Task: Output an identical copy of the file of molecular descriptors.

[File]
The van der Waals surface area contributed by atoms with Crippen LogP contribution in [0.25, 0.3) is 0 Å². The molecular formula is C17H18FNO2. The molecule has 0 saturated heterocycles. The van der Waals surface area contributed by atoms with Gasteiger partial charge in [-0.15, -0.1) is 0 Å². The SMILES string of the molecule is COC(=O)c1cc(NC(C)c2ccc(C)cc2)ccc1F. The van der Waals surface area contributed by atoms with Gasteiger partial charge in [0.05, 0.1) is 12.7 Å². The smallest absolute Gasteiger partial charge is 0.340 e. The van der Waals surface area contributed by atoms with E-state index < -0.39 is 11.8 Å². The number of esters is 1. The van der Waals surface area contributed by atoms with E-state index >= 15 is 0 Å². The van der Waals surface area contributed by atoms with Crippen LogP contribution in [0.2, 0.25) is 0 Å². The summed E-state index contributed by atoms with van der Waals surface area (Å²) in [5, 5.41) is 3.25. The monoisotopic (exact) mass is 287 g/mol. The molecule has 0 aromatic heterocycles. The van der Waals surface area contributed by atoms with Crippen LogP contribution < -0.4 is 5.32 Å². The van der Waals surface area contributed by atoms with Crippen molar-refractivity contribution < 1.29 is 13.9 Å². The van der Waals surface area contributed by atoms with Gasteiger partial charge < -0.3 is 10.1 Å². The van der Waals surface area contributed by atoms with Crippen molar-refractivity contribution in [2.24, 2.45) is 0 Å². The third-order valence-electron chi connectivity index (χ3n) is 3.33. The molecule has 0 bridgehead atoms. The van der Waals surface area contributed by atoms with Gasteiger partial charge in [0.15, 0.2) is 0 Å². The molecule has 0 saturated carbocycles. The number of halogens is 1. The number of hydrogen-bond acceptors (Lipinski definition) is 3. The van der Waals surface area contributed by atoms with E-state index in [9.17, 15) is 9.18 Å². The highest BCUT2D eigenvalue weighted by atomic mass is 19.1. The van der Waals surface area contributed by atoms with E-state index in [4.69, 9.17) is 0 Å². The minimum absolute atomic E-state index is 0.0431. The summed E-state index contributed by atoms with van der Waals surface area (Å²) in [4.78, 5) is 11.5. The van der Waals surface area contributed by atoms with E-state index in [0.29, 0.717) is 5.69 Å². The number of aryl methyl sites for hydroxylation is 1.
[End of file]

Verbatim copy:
The van der Waals surface area contributed by atoms with Crippen LogP contribution in [0.25, 0.3) is 0 Å². The molecular formula is C17H18FNO2. The molecule has 0 saturated heterocycles. The van der Waals surface area contributed by atoms with Gasteiger partial charge in [-0.15, -0.1) is 0 Å². The SMILES string of the molecule is COC(=O)c1cc(NC(C)c2ccc(C)cc2)ccc1F. The van der Waals surface area contributed by atoms with Gasteiger partial charge in [0.05, 0.1) is 12.7 Å². The smallest absolute Gasteiger partial charge is 0.340 e. The van der Waals surface area contributed by atoms with E-state index < -0.39 is 11.8 Å². The number of esters is 1. The van der Waals surface area contributed by atoms with E-state index >= 15 is 0 Å². The van der Waals surface area contributed by atoms with Crippen LogP contribution in [0.2, 0.25) is 0 Å². The summed E-state index contributed by atoms with van der Waals surface area (Å²) in [5, 5.41) is 3.25. The monoisotopic (exact) mass is 287 g/mol. The molecule has 0 aromatic heterocycles. The van der Waals surface area contributed by atoms with Crippen LogP contribution < -0.4 is 5.32 Å². The van der Waals surface area contributed by atoms with Crippen molar-refractivity contribution < 1.29 is 13.9 Å². The van der Waals surface area contributed by atoms with Gasteiger partial charge < -0.3 is 10.1 Å². The van der Waals surface area contributed by atoms with Crippen molar-refractivity contribution in [2.24, 2.45) is 0 Å². The third-order valence-electron chi connectivity index (χ3n) is 3.33. The molecule has 0 bridgehead atoms. The van der Waals surface area contributed by atoms with Gasteiger partial charge in [0.15, 0.2) is 0 Å². The molecule has 0 saturated carbocycles. The number of halogens is 1. The number of hydrogen-bond acceptors (Lipinski definition) is 3. The van der Waals surface area contributed by atoms with E-state index in [9.17, 15) is 9.18 Å². The highest BCUT2D eigenvalue weighted by atomic mass is 19.1. The van der Waals surface area contributed by atoms with E-state index in [4.69, 9.17) is 0 Å². The minimum absolute atomic E-state index is 0.0431. The summed E-state index contributed by atoms with van der Waals surface area (Å²) in [4.78, 5) is 11.5. The van der Waals surface area contributed by atoms with E-state index in [0.29, 0.717) is 5.69 Å². The number of aryl methyl sites for hydroxylation is 1.